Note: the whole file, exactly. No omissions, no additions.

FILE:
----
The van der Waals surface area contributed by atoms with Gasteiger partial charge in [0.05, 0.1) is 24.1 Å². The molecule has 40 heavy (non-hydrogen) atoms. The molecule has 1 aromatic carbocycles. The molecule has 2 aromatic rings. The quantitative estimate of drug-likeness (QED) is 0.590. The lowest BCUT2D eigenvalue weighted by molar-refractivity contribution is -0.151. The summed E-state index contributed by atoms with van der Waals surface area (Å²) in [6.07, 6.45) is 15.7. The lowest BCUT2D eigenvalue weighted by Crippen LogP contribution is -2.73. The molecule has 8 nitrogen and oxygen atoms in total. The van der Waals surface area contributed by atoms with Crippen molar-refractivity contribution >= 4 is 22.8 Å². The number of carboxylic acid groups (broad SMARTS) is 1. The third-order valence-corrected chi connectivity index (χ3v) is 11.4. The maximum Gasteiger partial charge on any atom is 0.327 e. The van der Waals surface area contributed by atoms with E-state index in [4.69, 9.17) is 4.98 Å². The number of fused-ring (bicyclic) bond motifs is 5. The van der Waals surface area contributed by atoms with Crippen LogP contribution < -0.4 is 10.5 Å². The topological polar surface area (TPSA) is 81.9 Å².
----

The van der Waals surface area contributed by atoms with Gasteiger partial charge in [0.05, 0.1) is 24.1 Å². The molecule has 40 heavy (non-hydrogen) atoms. The molecule has 1 aromatic carbocycles. The molecule has 2 aromatic rings. The quantitative estimate of drug-likeness (QED) is 0.590. The lowest BCUT2D eigenvalue weighted by molar-refractivity contribution is -0.151. The summed E-state index contributed by atoms with van der Waals surface area (Å²) in [6.07, 6.45) is 15.7. The lowest BCUT2D eigenvalue weighted by Crippen LogP contribution is -2.73. The molecule has 8 nitrogen and oxygen atoms in total. The van der Waals surface area contributed by atoms with Crippen molar-refractivity contribution >= 4 is 22.8 Å². The number of carboxylic acid groups (broad SMARTS) is 1. The third-order valence-corrected chi connectivity index (χ3v) is 11.4. The maximum Gasteiger partial charge on any atom is 0.327 e. The van der Waals surface area contributed by atoms with E-state index in [4.69, 9.17) is 4.98 Å². The number of fused-ring (bicyclic) bond motifs is 5. The van der Waals surface area contributed by atoms with Crippen LogP contribution < -0.4 is 10.5 Å². The topological polar surface area (TPSA) is 81.9 Å².